DO YOU KNOW ME?
If you’re old enough to remember when Atari’s Pac-Man was the cutting edge in home video games and you had to get up from the sofa to surf across your four television channels, you’ll remember this classic ad campaign.
American Express had a whole slew of celebrities that caused the viewer to say, “Didn’t we see him in that movie—what was the name? The one we saw the night Uncle Jack tied one on and got so sick. Who was that guy?” At at the end of the spot it turned out he was the inventor of Rubics cube or Karl Malden. As I recall, it was usually Karl Malden.
These days, I feel like those guys. “Do you know me? My best-selling mystery series has won almost every award out there. But when I walk into the bar at a crime fiction convention, I have to show this!” (Whips out dog-eared copy of In the Bleak Midwinter.) Okay, part of not being recognized is that I stopped coloring my hair. My distinctively red is now distinguished gray.
But a huge factor is that I’ve let almost three years go by between books. My last novel, I Shall Not Want, released in June, 2008. Your brother-in-law was still trying to sell you on his wildly profitable house-flipping business. You could go see a movie without insisting, no, you don’t want the damn 3-D version. You were planned to retire on your cushy investments with Lehman Brothers.
In commercial fiction, three years is an eternity. The publishing companies want a book a year releasing like clockwork: hardcover, paperback, next hardcover. Romance writers are expected to be even more prolific. Fantasy and SF authors, who used ot get a few years respite between installments of their trilogies and tetrologies, are under pressure. And in crime fiction, they want a book a year.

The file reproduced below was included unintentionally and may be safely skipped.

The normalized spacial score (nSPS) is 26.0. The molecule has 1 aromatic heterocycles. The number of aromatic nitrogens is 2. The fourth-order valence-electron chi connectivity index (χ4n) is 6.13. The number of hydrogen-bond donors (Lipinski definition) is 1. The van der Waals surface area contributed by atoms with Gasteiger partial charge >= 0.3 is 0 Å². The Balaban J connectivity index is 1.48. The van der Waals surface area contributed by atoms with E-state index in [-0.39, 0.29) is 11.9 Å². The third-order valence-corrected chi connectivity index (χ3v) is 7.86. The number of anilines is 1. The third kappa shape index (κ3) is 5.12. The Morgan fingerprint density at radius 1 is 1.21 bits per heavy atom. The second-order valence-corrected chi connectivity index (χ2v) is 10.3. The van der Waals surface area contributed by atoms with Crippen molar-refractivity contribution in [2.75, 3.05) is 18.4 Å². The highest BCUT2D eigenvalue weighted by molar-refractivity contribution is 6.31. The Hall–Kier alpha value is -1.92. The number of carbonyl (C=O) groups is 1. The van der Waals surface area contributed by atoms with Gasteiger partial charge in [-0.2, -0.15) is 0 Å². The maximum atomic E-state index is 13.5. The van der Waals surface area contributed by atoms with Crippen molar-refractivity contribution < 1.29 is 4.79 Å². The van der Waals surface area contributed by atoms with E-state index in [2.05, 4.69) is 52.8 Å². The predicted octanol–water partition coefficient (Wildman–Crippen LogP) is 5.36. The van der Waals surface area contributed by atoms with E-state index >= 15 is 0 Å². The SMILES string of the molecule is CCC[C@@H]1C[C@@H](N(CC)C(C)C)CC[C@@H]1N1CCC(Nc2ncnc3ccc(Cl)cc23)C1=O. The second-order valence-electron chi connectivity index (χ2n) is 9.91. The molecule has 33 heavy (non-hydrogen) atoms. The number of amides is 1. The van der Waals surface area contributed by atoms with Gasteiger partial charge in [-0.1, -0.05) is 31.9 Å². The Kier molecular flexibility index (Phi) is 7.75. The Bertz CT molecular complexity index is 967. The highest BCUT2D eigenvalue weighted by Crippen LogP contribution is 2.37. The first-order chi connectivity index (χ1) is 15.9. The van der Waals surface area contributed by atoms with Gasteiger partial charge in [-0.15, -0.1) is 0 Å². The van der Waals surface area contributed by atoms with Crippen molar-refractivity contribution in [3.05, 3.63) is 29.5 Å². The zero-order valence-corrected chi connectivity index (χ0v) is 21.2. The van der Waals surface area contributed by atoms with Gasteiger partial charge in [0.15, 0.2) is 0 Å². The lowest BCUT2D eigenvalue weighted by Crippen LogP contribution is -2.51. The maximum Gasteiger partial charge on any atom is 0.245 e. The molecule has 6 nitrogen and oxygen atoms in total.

Every author feels the pressure. It’s driven by readers, who want the next book in the series they love right now. It’s driven by the constantly contracting bricks-and-mortar marketplace, whose buyers want to know what have you done for us lately? It’s driven by agents, who have the unenviable job of tracking authors who get dropped by their publishers and reminding you that you are not immune. If you’re playing in the majors, it’s driven by the knowledge that your book is necessary to the company’s bottom line. A book a year. A book next year. A book the year after that. If you can’t produce, you’ll fall behind.
I certainly didn’t set out to get off the merry-go-round. Heck, I thought I’d be on “untitled Clare Fergusson/Russ Van Alstyne number 9” by now. But then I had some health issues. My husband had some health issues. We were doing the college search with one kid and the first year of high school with another. Most of all, I got ambitious. I wanted to tell a big story about a group of veterans trying to reacclimate to their small town, people who couldn’t share the truth with those around them. I wanted to take all those news stories I had read during the eight-years-and-counting of this war and make them individual: a cop, a priest, a doctor, a high-school grad.
I researched for almost half a year. I wrote, and re-wrote, and crossed out what I had and wrote the whole damn thing differently, and when I finally turned in my first draft and my publisher decided to hold off its release by fourteen months, I did two major revisions under the scalpel-like eye of my editors. All accompanied by a constant stream of readers’ emails: When’s the damn book coming out?
Here’s the thing: I think it’s one of the best novels I’ve written. (It’s not the perfect, Platonic-ideal book in my head, but they never are.) Those extra months gave me the luxury of expanding the story, to look into every nook and cranny of the characters’ lives. Then, I had still more time to pare it down and polish it to a shine.
“It’s a wonderful, wonderful piece of writing,” my agent said when I turned it in. “Just please, don’t take so long next time. They want a book a year.” I know they do. And I need to get back on that merry-go-round. It gets hard, reintroducing yourself every three years. But still, I can’t help but realize I couldn’t have written this book if I hadn’t taken all that time. And I wonder, what stories aren’t getting told because of that book-a-year clock ticking away.
Do you know me? I’m Julia Spencer-Fleming, Agatha and Anthony-award-winning author of the upcoming One Was A Soldier.
You can preorder One Was A Soldier at: Amazon Barnes & Noble Books-A-Million Borders Powell’s Books and your locally owned independent bookstore.